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The Slave Women of Rumford

A graceful seventeenth-century churchyard — the Newman Congregational cemetery — lies near my house in Rumford. Formed in 1642 as the parish of Seacunke (soon renamed Rehoboth) in the Plymouth Colony, this parish grew and inherited the name of Rumford at the end of the eighteenth century, when other towns (including Rehoboth and Seekonk) were partitioned from the original parish. Now, having changed hands in the border shift between two New England states, Rumford has been subsumed in the city of East Providence, Rhode Island. The oldest surviving dated stones date from the 1680s, and include a rough-cut flat slab (Ephraim Harmon, 1687) as well as smaller field stones with only initials or no carving at all. In the eighteenth century, Rehoboth was served by more than one skilled carver, leaving dozens of pediments with death’s heads, cherubs, or more abstract tympana or borders, armorial achievements, and many with typography-quality lettering nearly as crisp now as when carved.

The old churchyard has now merged with a much larger, nondescript municipal cemetery, but it is not hard to make out the limits of the old yard by the change in material, style and date of the stones as one gets closer to the church. Yet a few anomalies stand out. There is an occasional modern burial — a twentieth-century descendant whose granite monument stands out among the slate nucleus of the old Rehoboth parishioners. There are fewer anomalies in the other direction, but I was quickly drawn to two eighteenth-century slate stones which lie incongruously next to a twentieth-century squat basalt pyramid near the Southwest fence.

The stones mark the graves of two slaves, Sherrey and Anna:

In Memory of
that true and Faithfull
Negro Servant
of Mr. John Hunt
who died Jul 31st
1762 Aged
about 80 Years

[Here] lies Interred
[the bod]y of ANNA
[N]egro Servant to
[Co]l Jabez Bowen
[dec]eased July 30th
[17_]8 Aged about
80 Years
[…]d a good Master I was a good slave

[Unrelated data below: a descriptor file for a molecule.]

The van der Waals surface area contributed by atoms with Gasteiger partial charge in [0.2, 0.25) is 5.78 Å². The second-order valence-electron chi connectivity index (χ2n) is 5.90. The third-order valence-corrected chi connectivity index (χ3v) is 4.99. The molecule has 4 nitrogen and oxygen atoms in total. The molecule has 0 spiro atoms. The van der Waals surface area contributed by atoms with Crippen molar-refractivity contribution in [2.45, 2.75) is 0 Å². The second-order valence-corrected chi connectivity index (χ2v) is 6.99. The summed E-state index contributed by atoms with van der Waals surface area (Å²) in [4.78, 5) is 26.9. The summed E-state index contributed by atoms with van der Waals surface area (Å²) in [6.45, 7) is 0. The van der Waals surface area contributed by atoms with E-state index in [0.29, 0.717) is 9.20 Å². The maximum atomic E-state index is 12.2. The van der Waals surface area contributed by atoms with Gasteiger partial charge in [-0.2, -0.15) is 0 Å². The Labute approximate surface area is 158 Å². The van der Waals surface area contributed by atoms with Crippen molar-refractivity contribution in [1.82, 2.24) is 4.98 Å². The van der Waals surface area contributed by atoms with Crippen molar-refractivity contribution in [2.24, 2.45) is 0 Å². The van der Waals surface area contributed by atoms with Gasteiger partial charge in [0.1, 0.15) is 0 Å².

[…] now rest home and sleep in my Grave

They have no surnames, of course, but both their masters are named: respectable gentleman farmers, whose own gravestones are among the more lavish back in the cluster of slate toward the church. Colonel Jabez Bowen and his wife have fine table-slabs with well-cut armorial bearings.

Mr. John Hunt has an unusually thick and ornate vegetal border running up both sides of his upright slate under the death’s-head tympanum (photo from the Farber collection):

Did Sherrey and Anna know each other? Did they get along? Were they born in Africa? Did they understand one another’s native languages? Did they ever hear it, or use their own? How large was their community of slaves in seventeenth-century Rehoboth? How many others lie buried, perhaps near them, whose masters could not or would not pay for fine stones?

My dog and I see them nearly every day.

[1] Many stones in this cemetery are visible on the web, as part of the Farber Gravestone Collection of the American Antiquarian Society.
[2] Sherrey and Anna are included in the Rhode Island Cemetery Database.

2 Trackbacks/Pingbacks

  1. a genealogist’s sketchbook › the Allins in the news on Wednesday, September 15, 2010 at 10:19

    […] The dramatic setting puts Scipio at the front and center of the graveyard, with all the white folks clustered away at the back, between trees. The graveyard originally had another orientation: Bay Spring Avenue itself wasn’t laid out until October of 1802 (in the division of Thomas Allin’s farmland), and the side street, Adams Ave., didn’t exist till long after. The resting place of the people of color, meant to be something apart, is now in the place of honor, as the graves are approached past Scipio’s lone sentinel stone. Many area graveyards embed subtle stories of the changing place of people of color in the community. Some time ago I posted on this in a graveyard near our current home in Rumford, with the beautiful graves of Sherrey and Anna. […]

  2. […] of mine settled in the same place 300 years ago! My next task is to locate his gravestone, in the Newman Cemetery where I walked my dog every day for years, without an […]

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